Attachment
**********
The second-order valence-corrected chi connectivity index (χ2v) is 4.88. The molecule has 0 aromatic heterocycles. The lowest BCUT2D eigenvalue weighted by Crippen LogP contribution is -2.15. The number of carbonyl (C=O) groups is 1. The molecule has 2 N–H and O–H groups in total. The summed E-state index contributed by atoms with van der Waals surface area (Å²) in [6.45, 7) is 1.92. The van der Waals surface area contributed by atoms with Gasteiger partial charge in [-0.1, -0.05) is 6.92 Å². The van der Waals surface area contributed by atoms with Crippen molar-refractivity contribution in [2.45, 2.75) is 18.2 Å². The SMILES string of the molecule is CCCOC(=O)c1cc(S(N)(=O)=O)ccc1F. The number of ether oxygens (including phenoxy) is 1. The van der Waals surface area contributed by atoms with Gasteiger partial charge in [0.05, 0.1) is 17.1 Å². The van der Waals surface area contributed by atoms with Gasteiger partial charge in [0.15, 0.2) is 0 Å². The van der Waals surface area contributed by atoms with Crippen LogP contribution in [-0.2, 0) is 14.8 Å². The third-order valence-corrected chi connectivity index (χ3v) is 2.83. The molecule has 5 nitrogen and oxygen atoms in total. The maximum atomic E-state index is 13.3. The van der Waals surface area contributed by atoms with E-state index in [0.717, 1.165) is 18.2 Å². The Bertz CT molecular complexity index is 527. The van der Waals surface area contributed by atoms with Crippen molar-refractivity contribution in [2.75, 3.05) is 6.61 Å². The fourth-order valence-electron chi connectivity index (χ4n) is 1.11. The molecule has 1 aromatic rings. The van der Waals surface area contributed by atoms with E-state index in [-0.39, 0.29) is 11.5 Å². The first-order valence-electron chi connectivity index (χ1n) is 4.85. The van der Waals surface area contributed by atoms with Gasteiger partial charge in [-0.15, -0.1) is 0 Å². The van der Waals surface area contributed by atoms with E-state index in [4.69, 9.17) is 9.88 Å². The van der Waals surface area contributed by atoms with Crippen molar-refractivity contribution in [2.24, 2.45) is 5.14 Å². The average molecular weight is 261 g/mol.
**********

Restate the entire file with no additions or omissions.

The second-order valence-corrected chi connectivity index (χ2v) is 4.88. The molecule has 0 aromatic heterocycles. The lowest BCUT2D eigenvalue weighted by Crippen LogP contribution is -2.15. The number of carbonyl (C=O) groups is 1. The molecule has 2 N–H and O–H groups in total. The summed E-state index contributed by atoms with van der Waals surface area (Å²) in [6.45, 7) is 1.92. The van der Waals surface area contributed by atoms with Gasteiger partial charge in [-0.1, -0.05) is 6.92 Å². The van der Waals surface area contributed by atoms with Crippen molar-refractivity contribution in [2.45, 2.75) is 18.2 Å². The SMILES string of the molecule is CCCOC(=O)c1cc(S(N)(=O)=O)ccc1F. The number of ether oxygens (including phenoxy) is 1. The van der Waals surface area contributed by atoms with Gasteiger partial charge in [0.05, 0.1) is 17.1 Å². The van der Waals surface area contributed by atoms with Gasteiger partial charge in [0.15, 0.2) is 0 Å². The van der Waals surface area contributed by atoms with Crippen LogP contribution in [-0.2, 0) is 14.8 Å². The third-order valence-corrected chi connectivity index (χ3v) is 2.83. The molecule has 5 nitrogen and oxygen atoms in total. The maximum atomic E-state index is 13.3. The van der Waals surface area contributed by atoms with E-state index in [0.717, 1.165) is 18.2 Å². The Bertz CT molecular complexity index is 527. The van der Waals surface area contributed by atoms with Crippen molar-refractivity contribution in [2.75, 3.05) is 6.61 Å². The fourth-order valence-electron chi connectivity index (χ4n) is 1.11. The molecule has 1 aromatic rings. The van der Waals surface area contributed by atoms with E-state index in [-0.39, 0.29) is 11.5 Å². The first-order valence-electron chi connectivity index (χ1n) is 4.85. The van der Waals surface area contributed by atoms with Gasteiger partial charge in [-0.15, -0.1) is 0 Å². The van der Waals surface area contributed by atoms with E-state index in [4.69, 9.17) is 9.88 Å². The van der Waals surface area contributed by atoms with Crippen molar-refractivity contribution in [2.24, 2.45) is 5.14 Å². The average molecular weight is 261 g/mol.